The Banning of “Disturbed Literature”


A gavel slams on a desk as a court procession resides. The jury stands and leaves the courtroom as a depressed author sulks in the opposite direction. The author knows this jury’s decision could rid the world of their book.

This is only one of the stages leading to the banning of a socially unacceptable book. The banning of classic literature leaves more harmful controversy in the world, rather than helpful controversy. 

The banning of literature can be traced back to the book burnings of the Confucian Empire in ancient China and the book burnings of early 1900 Germany, both being moments people long to forget, yet we still justify the banning of literature today in a more diplomatic sense.

A study done by ALA’s Office for Intellectual Freedom showed that more than 273 titles were banned or challenged in 2020 alone, many of which addressed racism, racial justice and even those that shared stories of black and indigenous people. 

Many of these “disturbed” books include those that are often read in schools across the nation: “To Kill a Mockingbird” by Harper Lee, “Of Mice and Men” by John Steinbeck, “The Absolutely True Diary of a Part-Time Indian” by Alexi Sherman and many more influential titles.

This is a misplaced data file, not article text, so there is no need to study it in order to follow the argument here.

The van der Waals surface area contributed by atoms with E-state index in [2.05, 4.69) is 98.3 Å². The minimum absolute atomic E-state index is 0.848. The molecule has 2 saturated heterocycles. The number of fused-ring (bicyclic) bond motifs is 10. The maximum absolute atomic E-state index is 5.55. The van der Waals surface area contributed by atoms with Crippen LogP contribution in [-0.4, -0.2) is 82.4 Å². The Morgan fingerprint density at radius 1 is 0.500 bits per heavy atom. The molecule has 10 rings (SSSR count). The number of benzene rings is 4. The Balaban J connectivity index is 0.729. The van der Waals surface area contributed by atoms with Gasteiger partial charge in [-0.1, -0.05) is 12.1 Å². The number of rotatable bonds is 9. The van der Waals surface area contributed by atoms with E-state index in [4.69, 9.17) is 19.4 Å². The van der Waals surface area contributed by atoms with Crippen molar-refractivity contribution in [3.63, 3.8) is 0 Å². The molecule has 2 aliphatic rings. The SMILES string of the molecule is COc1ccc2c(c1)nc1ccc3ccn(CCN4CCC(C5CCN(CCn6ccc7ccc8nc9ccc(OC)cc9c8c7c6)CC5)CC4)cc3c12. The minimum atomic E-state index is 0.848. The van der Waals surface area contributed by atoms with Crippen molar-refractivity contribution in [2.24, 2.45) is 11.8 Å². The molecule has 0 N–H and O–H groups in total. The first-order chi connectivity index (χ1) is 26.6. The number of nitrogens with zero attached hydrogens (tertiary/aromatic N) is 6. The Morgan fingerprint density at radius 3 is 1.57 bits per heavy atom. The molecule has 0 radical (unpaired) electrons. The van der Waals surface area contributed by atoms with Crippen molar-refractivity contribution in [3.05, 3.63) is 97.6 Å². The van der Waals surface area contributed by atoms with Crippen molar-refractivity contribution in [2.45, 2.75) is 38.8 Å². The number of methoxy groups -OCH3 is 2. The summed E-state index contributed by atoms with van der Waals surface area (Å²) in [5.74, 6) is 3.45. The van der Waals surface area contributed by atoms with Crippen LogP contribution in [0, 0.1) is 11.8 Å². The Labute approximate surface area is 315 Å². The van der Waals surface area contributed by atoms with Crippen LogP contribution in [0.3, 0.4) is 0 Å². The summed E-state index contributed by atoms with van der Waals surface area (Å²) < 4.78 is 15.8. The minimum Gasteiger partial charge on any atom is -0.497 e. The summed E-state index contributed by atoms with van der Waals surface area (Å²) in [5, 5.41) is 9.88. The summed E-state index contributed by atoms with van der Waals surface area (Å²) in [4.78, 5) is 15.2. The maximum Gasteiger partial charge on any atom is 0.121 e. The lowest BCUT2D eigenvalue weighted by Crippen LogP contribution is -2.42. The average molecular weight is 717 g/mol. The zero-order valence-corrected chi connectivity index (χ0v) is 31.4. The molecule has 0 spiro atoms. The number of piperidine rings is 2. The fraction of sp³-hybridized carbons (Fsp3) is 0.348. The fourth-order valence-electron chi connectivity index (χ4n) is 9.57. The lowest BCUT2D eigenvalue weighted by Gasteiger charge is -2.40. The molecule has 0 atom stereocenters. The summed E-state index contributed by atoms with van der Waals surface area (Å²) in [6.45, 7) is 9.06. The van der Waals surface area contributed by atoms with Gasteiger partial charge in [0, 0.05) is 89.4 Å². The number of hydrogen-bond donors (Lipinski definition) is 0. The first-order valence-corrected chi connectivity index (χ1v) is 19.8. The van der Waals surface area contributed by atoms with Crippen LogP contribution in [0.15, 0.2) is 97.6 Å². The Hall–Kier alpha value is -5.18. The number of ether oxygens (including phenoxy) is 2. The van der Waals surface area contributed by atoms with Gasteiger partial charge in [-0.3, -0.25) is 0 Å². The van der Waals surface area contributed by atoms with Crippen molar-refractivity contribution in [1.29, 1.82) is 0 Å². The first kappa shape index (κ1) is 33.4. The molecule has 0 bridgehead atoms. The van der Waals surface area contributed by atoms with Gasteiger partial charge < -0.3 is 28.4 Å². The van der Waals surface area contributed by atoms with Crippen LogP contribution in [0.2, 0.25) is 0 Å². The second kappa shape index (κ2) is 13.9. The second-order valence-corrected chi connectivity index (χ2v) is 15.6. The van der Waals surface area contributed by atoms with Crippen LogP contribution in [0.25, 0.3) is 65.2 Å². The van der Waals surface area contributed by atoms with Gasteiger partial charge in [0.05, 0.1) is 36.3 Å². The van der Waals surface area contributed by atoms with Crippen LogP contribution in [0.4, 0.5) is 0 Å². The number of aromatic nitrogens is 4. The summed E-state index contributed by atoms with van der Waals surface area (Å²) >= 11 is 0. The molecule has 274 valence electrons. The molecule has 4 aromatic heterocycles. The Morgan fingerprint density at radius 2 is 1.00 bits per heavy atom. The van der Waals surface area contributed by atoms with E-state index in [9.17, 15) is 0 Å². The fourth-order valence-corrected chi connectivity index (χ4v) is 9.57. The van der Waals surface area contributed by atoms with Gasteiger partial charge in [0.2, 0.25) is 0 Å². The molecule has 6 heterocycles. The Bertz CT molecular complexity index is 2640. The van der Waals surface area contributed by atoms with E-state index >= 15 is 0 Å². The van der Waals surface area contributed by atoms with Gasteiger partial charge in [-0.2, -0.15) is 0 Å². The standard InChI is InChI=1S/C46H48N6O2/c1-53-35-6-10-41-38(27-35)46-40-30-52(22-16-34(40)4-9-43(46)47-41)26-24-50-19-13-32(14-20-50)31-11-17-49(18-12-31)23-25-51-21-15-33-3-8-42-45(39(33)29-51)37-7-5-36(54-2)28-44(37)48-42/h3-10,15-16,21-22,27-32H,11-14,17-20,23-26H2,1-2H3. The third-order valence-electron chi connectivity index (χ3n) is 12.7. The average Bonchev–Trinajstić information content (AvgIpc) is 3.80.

Students read these books to get an understanding of the world that forms around them. Without these literary classics, many students would be lost in the world around them and would never come to understand the formation of racism, racial injustice or stories of indigenous people.

When people think of the banning of books, they normally do not see it from the perspective of the author, illustrators, and teams that put their blood, sweat and tears into forming this literary adventure. However, those people are the ones that suffer the most from the banning and trials.

The team who worked on this book would lose money on their own work. Not to mention the amount they would spend on lawyers and lawsuits, only to lose in an unjustified court case against a select few people who do not understand the literary importance of history.

This practice, while good for future citizens in theory, only demotes intellectual diversity while slowly promoting social conformity.